Hi folks. Recently I have had several SoliVita Short Sale sellers ask me the same question…..”We need to replace our car. Should we do that before we go through the short sale process?” The concern is that once they go through the short sale their credit will be dinged and financing an automobile will not be easy. One is even paying cash and is concerned how it will look that he went out and spent $15,000 cash on a car and then turned around and asked the lender to accept a short sale.
Interesting question. And one that certainly shows that we are in a different stage of the short sale wave. The Short Sale Sellers mentioned above do not have cut and dry hardships. They are current on payments and have great credit scores.
The first wave of short sellers that started mostly in 2008 were distressed sellers. Property owners that could no longer afford to make their mortgage payments. The next wave were folks that had adjustable rate mortgages that were resetting and they couldn’t refinance as promised when they took out their mortgages.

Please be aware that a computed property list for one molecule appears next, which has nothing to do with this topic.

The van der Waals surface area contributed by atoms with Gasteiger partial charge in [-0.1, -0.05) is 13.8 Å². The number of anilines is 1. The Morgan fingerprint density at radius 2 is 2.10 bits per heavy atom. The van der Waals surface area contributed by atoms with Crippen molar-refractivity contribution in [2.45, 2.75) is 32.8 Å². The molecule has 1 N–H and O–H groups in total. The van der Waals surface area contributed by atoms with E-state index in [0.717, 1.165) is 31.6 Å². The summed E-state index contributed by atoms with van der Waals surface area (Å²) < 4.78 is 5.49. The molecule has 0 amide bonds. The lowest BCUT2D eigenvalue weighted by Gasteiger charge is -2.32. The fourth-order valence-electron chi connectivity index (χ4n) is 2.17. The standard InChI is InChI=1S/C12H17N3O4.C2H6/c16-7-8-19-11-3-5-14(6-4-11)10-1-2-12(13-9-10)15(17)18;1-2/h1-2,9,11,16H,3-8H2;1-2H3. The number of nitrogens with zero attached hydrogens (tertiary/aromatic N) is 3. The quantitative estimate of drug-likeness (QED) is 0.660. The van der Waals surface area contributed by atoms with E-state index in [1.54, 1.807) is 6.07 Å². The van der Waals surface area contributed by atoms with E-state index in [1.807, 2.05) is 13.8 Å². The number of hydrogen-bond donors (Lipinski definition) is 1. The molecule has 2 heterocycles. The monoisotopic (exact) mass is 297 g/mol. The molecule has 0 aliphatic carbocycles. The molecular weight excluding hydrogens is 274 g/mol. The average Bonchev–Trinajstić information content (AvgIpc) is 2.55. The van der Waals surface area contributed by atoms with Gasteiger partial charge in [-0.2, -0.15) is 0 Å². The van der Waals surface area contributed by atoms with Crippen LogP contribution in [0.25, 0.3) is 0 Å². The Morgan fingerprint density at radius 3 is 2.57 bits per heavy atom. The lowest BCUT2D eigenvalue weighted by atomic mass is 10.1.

The current wave is made up of folks that just need to sell but can’t because their properties are too far underwater. They are current on their payments and are not in foreclosure. They could continue to make payments. BUT….they have to move.
Their family has out grown the property. They have a job transfer. Or they are strategic short sellers.
Their situations are different than the first two waves of short sales…
So……should they go out and replace their car prior to doing the short sale? It depends. My response to them is……..
- “If replacing your car is something you would be doing even if you weren’t getting ready to do a short sale then, yes, go ahead and do it. If dependable transportation is needed for job purposes then, yes, go ahead and replace it now. Do what you need to do to make sure your family is taken care of. BUT…be able to defend your position if the lender ask you about it. Be able to show that buying a car was needed and not just wanted. And…..be prepared to make a cash contribution towards the short sale lender’s loss.”
This is my opinion. What’s yours?
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